The entire senior level of management officials at the US State Department has resigned – rather than serve under President Donald Trump.
In the latest display of disquiet among civil servants in Washington over the arrival of the new commander-in-chief, the four top senior officials at the equivalent of America's foreign ministry, announced that they were standing down.
Mr Trump's selection for secretary of state, Rex Tillerson, was present at the department’s offices in the Foggy Bottom neighbourhood of Washington DC, when the officials quit on Wednesday, The Washington Post reported.
The officials were Patrick Kennedy, Under Secretary of State for Management, Assistant Secretary of State for Administration Joyce Anne Barr, Assistant Secretary of State for Consular Affairs Michele Bond and Ambassador Gentry Smith, director of the Office of Foreign Missions. All four of the officials served under both Democratic and Republican administrations.
The State Department officials join a growing number of civil servants who have left since Mr Trump took office last week.
Assistant Secretary of State for Diplomatic Security Gregory Starr and director of the Bureau of Overseas Building Operations Lydia Muniz left last Friday.
The Associated Press said that while none of the officials has linked his or her departure explicitly to Mr Trump's arrival in the White House, many diplomats have privately expressed concern about serving in his administration, given the unorthodox positions he has taken on many foreign-policy issues.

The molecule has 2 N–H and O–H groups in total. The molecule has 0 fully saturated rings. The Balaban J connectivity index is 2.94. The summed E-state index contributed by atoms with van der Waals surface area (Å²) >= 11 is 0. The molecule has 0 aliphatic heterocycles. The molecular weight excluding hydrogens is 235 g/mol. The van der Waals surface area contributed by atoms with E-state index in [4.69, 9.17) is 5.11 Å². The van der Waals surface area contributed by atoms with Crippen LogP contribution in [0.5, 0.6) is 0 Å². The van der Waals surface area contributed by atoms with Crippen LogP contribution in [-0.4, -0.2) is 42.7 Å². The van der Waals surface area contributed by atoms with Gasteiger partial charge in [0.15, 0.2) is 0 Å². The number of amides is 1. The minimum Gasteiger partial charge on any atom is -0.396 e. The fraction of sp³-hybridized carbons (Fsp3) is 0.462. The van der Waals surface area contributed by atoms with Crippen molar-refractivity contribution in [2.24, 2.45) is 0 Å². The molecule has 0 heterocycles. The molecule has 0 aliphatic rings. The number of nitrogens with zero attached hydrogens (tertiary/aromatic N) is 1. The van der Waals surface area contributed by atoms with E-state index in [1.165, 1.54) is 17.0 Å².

Mr Trump has yet to fill many top diplomatic jobs, including the deputy secretary roles. Mr Tillerson, is expected to be confirmed by the Senate next week.
Mr Kennedy was appointed to the Under Secretary post in 2007 by President George W Bush. Mr Kennedy stayed on throughout President Barack Obama's two terms. His position oversees the department's budget and finances, security, global facilities and consular services, the AP said.
Mr Kennedy, a diplomat since 1973, was criticised for the department's insufficient security at the diplomatic post in Benghazi, Libya, where four Americans were killed in 2012.
The controversial orders Donald Trump has already issued
The controversial orders Donald Trump has already issued
1/9 Trump and the media
White House Press Secretary Sean Spicer takes questions during the daily press briefing
2/9 Trump and the Trans-Pacific Partnership
Union leaders applaud US President Donald Trump for signing an executive order withdrawing the US from the Trans-Pacific Partnership negotiations during a meeting in the Roosevelt Room of the White House in Washington DC. Mr Trump issued a presidential memorandum in January announcing that the US would withdraw from the trade deal
3/9 Trump and the Mexico wall
A US Border Patrol vehicle sits waiting for illegal immigrants at a fence opening near the US-Mexico border near McAllen, Texas. The number of incoming immigrants has surged ahead of the upcoming Presidential inauguration of Donald Trump, who has pledged to build a wall along the US-Mexico border. A signature campaign promise, Mr Trump outlined his intention to build a border wall on the US-Mexico border days after taking office
4/9 Trump and abortion